In recent articles, we have focused on how hotel managers can maximize revenue and profits through their pricing. In this article, however, we’ll look at something that is rarely touched upon within the field of revenue management: the negative impact it has on customer relationships.
Don’t worry, we’re not going to claim you should drop your revenue management practices, not at all -- revenue management will, after all, increase revenues by up to 8%.
Rather, we’d like to emphasize the importance of integrating customer relationship management with revenue management, and make sure that employees in both fields work together and take a holistic approach to optimization.
How Revenue Management Affects Customer Satisfaction
Research by London School of Hospitality and Tourism has found that a clear trade-off exists between short-term revenue maximization and customer satisfaction.
#1: Firstly, revenue management in the hotel industry often involves dynamic and differential pricing strategies, which causes some customers to feel unfairly treated, thus lowering their satisfaction. This unfairness perception is further exacerbated by a lack of information and procedural transparency, especially since this is accompanied by pricing decisions that, to the customer at least, seem irrational.
#2: Secondly, the dynamic pricing strategies employed by hotels are demand-oriented, which leads to severe price fluctuations, especially during peak seasons. Such fluctuations can lead to mistrust between the customers and companies, especially when accompanied by the aforementioned lack of information and procedural transparency. Customers don’t know if they can get a better deal tomorrow, and thus, their perceived risk of making an unwise purchase increases.
#3: Thirdly, due to capacity-constrained nature of the hotel industry, allocation and availability control restrictions are often applied to ensure that only the most profitable customers are served. For example, when capacity is about to run out, hotels will often enforce a length-of-stay requirement because it makes sense from a revenue management perspective. However, customers who are denied because of such restrictions will obviously be unhappy about it.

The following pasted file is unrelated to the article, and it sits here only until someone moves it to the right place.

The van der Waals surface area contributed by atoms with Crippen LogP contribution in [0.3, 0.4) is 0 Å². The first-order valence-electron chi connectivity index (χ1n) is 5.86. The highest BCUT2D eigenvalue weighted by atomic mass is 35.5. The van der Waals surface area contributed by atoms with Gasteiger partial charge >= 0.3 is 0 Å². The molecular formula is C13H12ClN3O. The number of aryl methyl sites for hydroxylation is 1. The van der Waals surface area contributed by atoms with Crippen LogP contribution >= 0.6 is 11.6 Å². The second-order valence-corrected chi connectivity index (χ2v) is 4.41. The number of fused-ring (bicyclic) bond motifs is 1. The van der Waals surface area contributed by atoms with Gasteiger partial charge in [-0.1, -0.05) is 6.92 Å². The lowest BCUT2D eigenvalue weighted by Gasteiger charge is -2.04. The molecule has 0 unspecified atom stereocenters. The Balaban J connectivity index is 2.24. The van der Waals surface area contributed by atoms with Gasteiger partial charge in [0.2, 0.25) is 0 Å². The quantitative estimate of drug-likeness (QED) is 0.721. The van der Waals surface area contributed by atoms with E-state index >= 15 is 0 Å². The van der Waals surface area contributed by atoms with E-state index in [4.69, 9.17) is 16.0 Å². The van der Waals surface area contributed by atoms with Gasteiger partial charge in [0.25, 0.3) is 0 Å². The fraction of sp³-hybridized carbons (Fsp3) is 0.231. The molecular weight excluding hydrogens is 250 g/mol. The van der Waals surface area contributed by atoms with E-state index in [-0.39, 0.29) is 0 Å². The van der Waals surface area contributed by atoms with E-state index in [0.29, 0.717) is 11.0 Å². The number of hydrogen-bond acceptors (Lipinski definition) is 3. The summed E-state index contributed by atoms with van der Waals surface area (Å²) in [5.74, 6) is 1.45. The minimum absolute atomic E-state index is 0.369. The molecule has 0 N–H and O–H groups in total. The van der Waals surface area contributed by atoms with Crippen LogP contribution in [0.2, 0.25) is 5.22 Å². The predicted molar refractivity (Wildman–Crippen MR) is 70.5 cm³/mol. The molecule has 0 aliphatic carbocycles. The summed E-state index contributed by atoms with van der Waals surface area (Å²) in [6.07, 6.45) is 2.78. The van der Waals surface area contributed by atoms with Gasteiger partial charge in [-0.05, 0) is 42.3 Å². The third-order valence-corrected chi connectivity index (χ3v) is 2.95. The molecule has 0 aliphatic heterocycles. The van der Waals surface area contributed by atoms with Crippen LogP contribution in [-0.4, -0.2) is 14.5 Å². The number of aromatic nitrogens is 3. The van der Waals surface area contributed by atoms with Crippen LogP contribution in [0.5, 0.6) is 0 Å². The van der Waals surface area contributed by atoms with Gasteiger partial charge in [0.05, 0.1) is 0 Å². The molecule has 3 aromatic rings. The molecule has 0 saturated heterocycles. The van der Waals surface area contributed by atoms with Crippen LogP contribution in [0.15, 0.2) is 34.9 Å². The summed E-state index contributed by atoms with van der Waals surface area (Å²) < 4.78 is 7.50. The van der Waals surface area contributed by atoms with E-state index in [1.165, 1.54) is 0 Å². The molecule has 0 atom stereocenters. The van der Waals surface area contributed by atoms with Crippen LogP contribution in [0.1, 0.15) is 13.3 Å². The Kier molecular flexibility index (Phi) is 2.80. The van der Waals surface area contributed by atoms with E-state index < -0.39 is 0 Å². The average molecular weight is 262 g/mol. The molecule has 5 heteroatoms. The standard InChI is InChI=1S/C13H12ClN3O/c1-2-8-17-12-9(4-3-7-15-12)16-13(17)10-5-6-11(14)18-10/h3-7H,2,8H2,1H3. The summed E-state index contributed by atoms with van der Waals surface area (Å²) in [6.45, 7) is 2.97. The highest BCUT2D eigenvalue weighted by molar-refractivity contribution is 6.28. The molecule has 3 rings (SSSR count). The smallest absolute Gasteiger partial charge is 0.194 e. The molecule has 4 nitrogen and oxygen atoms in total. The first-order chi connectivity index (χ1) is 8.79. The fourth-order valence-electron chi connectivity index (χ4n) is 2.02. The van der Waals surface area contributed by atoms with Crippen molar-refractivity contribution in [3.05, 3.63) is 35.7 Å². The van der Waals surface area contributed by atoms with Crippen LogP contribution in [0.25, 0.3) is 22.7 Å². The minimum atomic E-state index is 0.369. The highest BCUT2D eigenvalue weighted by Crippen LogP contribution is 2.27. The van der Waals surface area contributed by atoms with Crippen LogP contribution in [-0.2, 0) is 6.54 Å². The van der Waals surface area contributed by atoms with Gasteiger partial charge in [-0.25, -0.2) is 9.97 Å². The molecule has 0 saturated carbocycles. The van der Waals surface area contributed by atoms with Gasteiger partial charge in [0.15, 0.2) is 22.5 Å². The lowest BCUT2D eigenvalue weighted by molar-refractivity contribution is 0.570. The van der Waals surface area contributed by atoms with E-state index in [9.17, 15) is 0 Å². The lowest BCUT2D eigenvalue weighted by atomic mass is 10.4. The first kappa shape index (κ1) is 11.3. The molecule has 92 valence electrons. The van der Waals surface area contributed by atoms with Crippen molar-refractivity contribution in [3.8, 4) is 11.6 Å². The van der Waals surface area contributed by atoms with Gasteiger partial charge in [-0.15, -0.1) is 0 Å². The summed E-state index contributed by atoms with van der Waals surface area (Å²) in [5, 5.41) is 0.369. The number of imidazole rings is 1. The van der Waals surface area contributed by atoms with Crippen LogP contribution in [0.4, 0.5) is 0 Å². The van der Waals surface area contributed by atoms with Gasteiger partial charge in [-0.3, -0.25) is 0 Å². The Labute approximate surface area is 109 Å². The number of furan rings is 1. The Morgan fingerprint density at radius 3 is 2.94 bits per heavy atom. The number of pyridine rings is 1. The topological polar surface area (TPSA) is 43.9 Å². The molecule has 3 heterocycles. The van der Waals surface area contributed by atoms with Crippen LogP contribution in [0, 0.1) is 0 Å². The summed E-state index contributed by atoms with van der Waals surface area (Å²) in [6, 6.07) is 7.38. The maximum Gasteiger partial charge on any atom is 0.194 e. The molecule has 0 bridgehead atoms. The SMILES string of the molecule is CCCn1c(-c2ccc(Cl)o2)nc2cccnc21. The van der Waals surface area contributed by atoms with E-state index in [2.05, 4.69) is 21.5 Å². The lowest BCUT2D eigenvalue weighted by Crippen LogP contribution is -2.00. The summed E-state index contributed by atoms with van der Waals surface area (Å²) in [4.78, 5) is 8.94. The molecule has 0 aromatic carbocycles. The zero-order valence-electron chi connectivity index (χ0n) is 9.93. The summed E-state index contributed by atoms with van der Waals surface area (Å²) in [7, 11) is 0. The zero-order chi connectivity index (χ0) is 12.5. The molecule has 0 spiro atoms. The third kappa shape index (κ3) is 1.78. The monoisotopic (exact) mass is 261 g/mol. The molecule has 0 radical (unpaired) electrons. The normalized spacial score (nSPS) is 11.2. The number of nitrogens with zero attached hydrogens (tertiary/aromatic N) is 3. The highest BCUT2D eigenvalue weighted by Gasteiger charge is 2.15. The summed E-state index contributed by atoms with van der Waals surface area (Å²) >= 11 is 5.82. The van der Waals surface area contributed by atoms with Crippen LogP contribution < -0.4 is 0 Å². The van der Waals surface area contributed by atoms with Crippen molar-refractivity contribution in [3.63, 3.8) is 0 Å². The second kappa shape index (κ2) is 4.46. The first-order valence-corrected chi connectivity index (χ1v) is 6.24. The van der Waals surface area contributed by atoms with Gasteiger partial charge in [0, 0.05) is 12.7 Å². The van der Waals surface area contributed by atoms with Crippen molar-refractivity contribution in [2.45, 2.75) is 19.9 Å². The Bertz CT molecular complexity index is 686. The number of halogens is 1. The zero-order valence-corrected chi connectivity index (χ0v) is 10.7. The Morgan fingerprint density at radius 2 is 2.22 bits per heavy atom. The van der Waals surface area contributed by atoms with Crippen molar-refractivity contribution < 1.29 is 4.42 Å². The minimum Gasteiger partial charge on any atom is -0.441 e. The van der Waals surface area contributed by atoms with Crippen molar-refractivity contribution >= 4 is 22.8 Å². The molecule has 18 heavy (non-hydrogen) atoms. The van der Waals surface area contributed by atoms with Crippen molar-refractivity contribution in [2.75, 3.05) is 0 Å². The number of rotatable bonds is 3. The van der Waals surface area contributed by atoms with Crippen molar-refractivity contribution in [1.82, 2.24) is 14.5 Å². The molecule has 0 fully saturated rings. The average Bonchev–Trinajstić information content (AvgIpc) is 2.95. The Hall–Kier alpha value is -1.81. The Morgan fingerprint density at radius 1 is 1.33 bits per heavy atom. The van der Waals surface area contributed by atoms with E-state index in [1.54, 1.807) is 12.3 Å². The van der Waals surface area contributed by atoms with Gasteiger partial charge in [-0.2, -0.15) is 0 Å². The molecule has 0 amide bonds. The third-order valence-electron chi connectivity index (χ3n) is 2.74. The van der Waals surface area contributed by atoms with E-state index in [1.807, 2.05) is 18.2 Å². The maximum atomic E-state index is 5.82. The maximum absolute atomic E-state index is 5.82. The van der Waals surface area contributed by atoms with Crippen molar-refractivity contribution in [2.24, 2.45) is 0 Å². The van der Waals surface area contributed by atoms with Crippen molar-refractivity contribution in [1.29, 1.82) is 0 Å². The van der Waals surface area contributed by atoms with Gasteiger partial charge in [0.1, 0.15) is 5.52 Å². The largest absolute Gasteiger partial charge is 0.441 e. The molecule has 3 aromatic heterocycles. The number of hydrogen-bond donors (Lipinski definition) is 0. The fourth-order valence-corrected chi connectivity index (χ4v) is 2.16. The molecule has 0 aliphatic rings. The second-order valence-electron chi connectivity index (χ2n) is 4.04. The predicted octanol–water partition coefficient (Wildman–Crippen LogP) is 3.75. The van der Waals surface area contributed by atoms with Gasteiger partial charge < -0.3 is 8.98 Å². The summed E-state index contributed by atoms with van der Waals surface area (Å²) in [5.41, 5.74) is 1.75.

Conflicts between CRM and RevM
Revenue Management (RevM) and Customer Relationship Management (CRM) differs in 2 main areas; goals and time-horizon. The goal of the RevM is to generate immediate revenue returns, while the goal of the CRM is to main and develop customer relationships, which should eventually turn out to be profitable.
For example, a loyal business traveller who has been frequenting Hotel X for several years may be denied a one-night stay during the peak season, due to availability control restrictions imposed by RevM. In the short-term, this makes perfect sense as giving out the room to someone else will generate greater revenue return.
However, the CRM will understandably throw a tantrum as such restrictions create a huge risk that this traveller will book his rooms elsewhere in the future; from CRM’s long-term perspective, this restriction is not profitable.
Moreover, CRM and RevM often have different performance indicators as a result of these different goals and time-horizons. RevM often uses RevPAR (revenue per available room), while CRM will use performance indicators such as RevPAC (revenue per available customer). This further underscores how, from a CRM perspective, the goal is to increase repeat purchases and ‘add-on purchases’ during the stay, while RevM does not take this into consideration. Also, this highlights the different ‘religions’ that are present within RevM and CRM; CRM focuses on spurting growth through increasing revenue per customer, i.e. accepting room capacity as fixed. On the contrary, RevM accepts revenue per customer as fixed, and aims to grow through revenue management and increasing room capacity.
Addressing the Conflict
The different foci should be addressed by a targeted effort at integrating both in the optimization process, so that both perspectives are considered. Focusing entirely on revenue management may have a positive impact on the financial performance at first sight, but research shows that such performance improvements are only short-term improvements.
Of course, you’re still running a business, and focusing entirely on customer relationship management is not ideal either; revenue management does produce long-lasting financial improvements, but to optimize over the long-term, considering the negative effects can help you fine-tune your revenue management.